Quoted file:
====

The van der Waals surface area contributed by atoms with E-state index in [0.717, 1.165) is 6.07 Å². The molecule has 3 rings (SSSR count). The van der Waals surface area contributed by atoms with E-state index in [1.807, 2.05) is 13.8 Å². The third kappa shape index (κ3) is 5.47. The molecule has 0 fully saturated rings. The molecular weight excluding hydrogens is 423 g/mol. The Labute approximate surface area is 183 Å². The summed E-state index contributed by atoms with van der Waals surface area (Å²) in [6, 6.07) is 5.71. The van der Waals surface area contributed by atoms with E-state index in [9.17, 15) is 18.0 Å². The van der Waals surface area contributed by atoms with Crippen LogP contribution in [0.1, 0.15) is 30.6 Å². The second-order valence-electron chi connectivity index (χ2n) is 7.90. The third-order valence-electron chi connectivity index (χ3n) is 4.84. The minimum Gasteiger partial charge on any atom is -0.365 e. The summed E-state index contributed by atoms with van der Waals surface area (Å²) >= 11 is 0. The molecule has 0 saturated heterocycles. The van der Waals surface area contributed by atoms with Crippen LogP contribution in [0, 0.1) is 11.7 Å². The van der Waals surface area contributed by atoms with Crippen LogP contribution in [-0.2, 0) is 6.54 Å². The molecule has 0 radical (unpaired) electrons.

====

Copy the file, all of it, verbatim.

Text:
The van der Waals surface area contributed by atoms with E-state index in [0.717, 1.165) is 6.07 Å². The molecule has 3 rings (SSSR count). The van der Waals surface area contributed by atoms with E-state index in [1.807, 2.05) is 13.8 Å². The third kappa shape index (κ3) is 5.47. The molecule has 0 fully saturated rings. The molecular weight excluding hydrogens is 423 g/mol. The Labute approximate surface area is 183 Å². The summed E-state index contributed by atoms with van der Waals surface area (Å²) in [6, 6.07) is 5.71. The van der Waals surface area contributed by atoms with E-state index in [9.17, 15) is 18.0 Å². The van der Waals surface area contributed by atoms with Crippen LogP contribution in [0.1, 0.15) is 30.6 Å². The second-order valence-electron chi connectivity index (χ2n) is 7.90. The third-order valence-electron chi connectivity index (χ3n) is 4.84. The minimum Gasteiger partial charge on any atom is -0.365 e. The summed E-state index contributed by atoms with van der Waals surface area (Å²) >= 11 is 0. The molecule has 0 saturated heterocycles. The van der Waals surface area contributed by atoms with Crippen LogP contribution in [0, 0.1) is 11.7 Å². The van der Waals surface area contributed by atoms with Crippen LogP contribution in [-0.2, 0) is 6.54 Å². The molecule has 0 radical (unpaired) electrons.